Hemisphere:  Northern  ·  Constellation: Cepheus (Cep)  ·  Contains:  NGC 7822  ·  NGC7822  ·  Sh2-171
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Cederblad 214 - SH2-171 - NGC 7822 (SHO with 100 hrs integration time), 



    
        

            Frank Breslawski
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Cederblad 214 - SH2-171 - NGC 7822 (SHO with 100 hrs integration time)

Imaging telescopes or lenses: Takahashi Epsilon 130D

Imaging cameras: Astrel Instruments AST8300

Mounts: 10 Micron GM3000 HPS

Software: PixInsight 1.8  ·  Zipproth GmbH Straton 2.0

Filters: Astronomik H-Alpha 6nm CCD


Dates:July 29, 2020July 30, 2020July 31, 2020Aug. 4, 2020Aug. 5, 2020Aug. 6, 2020Aug. 7, 2020Aug. 8, 2020Aug. 10, 2020Aug. 18, 2020Aug. 28, 2020

Frames:Astronomik H-Alpha 6nm CCD: 264x600" -20C bin 1x1

Integration: 44.0 hours

Darks: ~50

Flats: ~10

Bias: ~200

Avg. Moon age: 16.28 days

Avg. Moon phase: 75.83%

Bortle Dark-Sky Scale: 4.00


Astrometry.net job: 3935397

RA center: 0h 3' 6"

DEC center: +67° 18' 42"

Pixel scale: 2.598 arcsec/pixel

Orientation: 90.502 degrees

Field radius: 1.115 degrees


Resolution: 1950x2398

Locations: Home, Bergisches Land, Germany

Data source: Mix of multiple source

Description

Today I would like to present you the result of my second astro cooperation. Florian Pieper asked me in early spring of this year if I would like to do a joint project. We quickly agreed that we wanted to try to gather at least 100 hours in narrow band for Cederblad 214.

This emission nebula is characterized by an unbelievable richness of structures, globules and dark nebula components. So it should become a deep image that shows many details. :-) Since we both own a very fast telescope with the Takahashi Epsilon and with our cameras we generate almost the same field of view, the decision was made. We spent the time from the end of July to mid of September to take all the data. Flo contributed the data for OIII and SII. The H-Alpha data came from me. A long time passed away for a single image...

So we were even more pleased to see the first interim results and afterwards of course the final raw images in SHO. The processing was a real pleasure for me! I can't remember ever having almost completely abandoned the denoising of my astro images. Here the quality was so good that this was effortlessly possible. :-)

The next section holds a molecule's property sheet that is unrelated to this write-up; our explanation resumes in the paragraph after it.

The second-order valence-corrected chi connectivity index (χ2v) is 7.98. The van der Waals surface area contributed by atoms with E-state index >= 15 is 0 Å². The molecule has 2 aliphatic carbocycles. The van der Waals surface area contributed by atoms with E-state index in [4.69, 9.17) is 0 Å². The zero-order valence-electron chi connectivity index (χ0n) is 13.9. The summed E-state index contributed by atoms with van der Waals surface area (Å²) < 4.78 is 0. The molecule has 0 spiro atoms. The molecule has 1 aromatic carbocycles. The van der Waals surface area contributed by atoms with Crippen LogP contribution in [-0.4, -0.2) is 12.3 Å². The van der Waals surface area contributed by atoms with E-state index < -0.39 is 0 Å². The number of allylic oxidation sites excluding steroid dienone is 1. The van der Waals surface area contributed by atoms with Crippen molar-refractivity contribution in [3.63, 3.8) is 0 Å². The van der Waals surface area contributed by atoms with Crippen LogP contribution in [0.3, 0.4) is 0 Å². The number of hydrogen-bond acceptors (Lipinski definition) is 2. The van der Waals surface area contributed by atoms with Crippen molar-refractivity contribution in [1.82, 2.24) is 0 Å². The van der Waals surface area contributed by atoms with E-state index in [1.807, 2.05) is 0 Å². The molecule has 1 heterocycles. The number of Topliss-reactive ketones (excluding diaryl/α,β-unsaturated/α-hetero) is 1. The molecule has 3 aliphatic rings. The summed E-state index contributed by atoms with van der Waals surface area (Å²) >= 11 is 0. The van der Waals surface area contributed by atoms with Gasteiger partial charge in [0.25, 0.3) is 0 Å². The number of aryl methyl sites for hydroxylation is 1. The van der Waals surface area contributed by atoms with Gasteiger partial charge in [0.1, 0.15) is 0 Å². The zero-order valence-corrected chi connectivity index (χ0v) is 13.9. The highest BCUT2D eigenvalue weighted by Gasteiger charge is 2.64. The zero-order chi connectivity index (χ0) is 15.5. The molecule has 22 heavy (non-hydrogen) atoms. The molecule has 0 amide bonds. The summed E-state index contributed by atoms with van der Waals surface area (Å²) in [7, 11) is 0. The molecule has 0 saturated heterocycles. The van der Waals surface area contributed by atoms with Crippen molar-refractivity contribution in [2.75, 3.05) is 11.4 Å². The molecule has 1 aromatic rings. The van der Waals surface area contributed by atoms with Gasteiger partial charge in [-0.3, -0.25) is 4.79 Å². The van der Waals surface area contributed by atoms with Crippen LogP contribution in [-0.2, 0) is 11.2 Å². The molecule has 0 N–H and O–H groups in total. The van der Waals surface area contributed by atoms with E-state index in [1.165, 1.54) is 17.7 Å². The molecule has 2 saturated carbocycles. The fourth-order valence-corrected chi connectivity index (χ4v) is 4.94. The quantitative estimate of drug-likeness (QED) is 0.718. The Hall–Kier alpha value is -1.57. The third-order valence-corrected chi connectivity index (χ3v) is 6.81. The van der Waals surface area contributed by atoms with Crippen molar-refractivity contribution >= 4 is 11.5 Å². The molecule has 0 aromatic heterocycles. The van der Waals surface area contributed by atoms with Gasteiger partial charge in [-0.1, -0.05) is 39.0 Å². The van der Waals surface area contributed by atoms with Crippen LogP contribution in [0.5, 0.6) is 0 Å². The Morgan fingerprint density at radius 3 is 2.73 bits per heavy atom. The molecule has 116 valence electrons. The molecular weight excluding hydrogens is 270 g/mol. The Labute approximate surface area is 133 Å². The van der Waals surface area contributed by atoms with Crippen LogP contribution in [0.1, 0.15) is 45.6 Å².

Furthermore, this is my first image using my new mount (a 10 Micron GM3000 HPS). What a magnificent piece of technology! Precision, no backlash and no need for autoguiding. This is fun!

In the technical card I could only store the information of the exposures I made. Here is the complete overview:

* Image Acquisition (Florian Pieper)
SkyWatcher EQ6-AZ + Epsilon 130D + Asi1600mm-c + Astrodon SII,OIII 3mn

08/05 SII 51x300s
08/06 SII 53x300s
08/07 SII 56x300s
08/10 SII 58x300s
08/11 SII 60x300s
08/12 SII 57x300s
08/14 OIII 44x300s
08/15 OIII 50x300s
08/16 OIII 66x300s
09/02 OIII 77x300s
09/15 OIII 29x300s
09/16 OIII 75x300s

Exposure time 56.3 hrs

* Image Acquisition (Frank Breslawski)
10 Micron GM3000 HPS + Epsilon 130D + Astrel 8300 + Astronomik Ha 6nm

07/29 Ha 24x600s
07/30 Ha 29x600s
07/31 Ha 22x600s
08/04 Ha 31x600s
08/05 Ha 31x600s
08/06 Ha 30x600s
08/07 Ha 28x600s
08/08 Ha 11x600s
08/10 Ha 18x600s
08/18 Ha 31x600s
08/28 Ha 9x600s

Exposure time 44.0 hrs

* Overall Integration Time
Total: 100.3 hrs
H-Alpha: 44.0 hrs
OIII: 28.4 hrs
SII: 27.9 hrs

Here you can also find Flo's version: Cederblad 214-NGC 7822 (100h Epsilon) SHO

And last but not least some information about the shown area (Wikipedia):
This area is a young star forming complex in the constellation of Cepheus. The complex encompasses the emission region designated Sharpless 171, and the young cluster of stars named Berkeley 59. The complex is believed to be some 800–1,000 pc distant, with the younger components aged no more than a few million years. The complex also includes one of the hottest stars discovered within 1 kpc of the Sun, namely BD+66 1673, which is an eclipsing binary system consisting of an O5V that exhibits a surface temperature of nearly 45,000 K and a luminosity about 100,000 times that of the Sun. The star is one of the primary sources illuminating the nebula and shaping the complex's famed pillars of creation-type formations, the elephant trunks.

Hope you enjoy our little project! :-) Really looking forward to something like that again in future! :-)

Comments

Revisions

  • Final
    Cederblad 214 - SH2-171 - NGC 7822 (SHO with 100 hrs integration time), 



    
        

            Frank Breslawski
    Original
    Cederblad 214 - SH2-171 - NGC 7822 (SHO with 100 hrs integration time), 



    
        

            Frank Breslawski
    B
    Cederblad 214 - SH2-171 - NGC 7822 (SHO with 100 hrs integration time), 



    
        

            Frank Breslawski
    C

B

Description: full field of view

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C

Description: detailed close-up

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Cederblad 214 - SH2-171 - NGC 7822 (SHO with 100 hrs integration time), 



    
        

            Frank Breslawski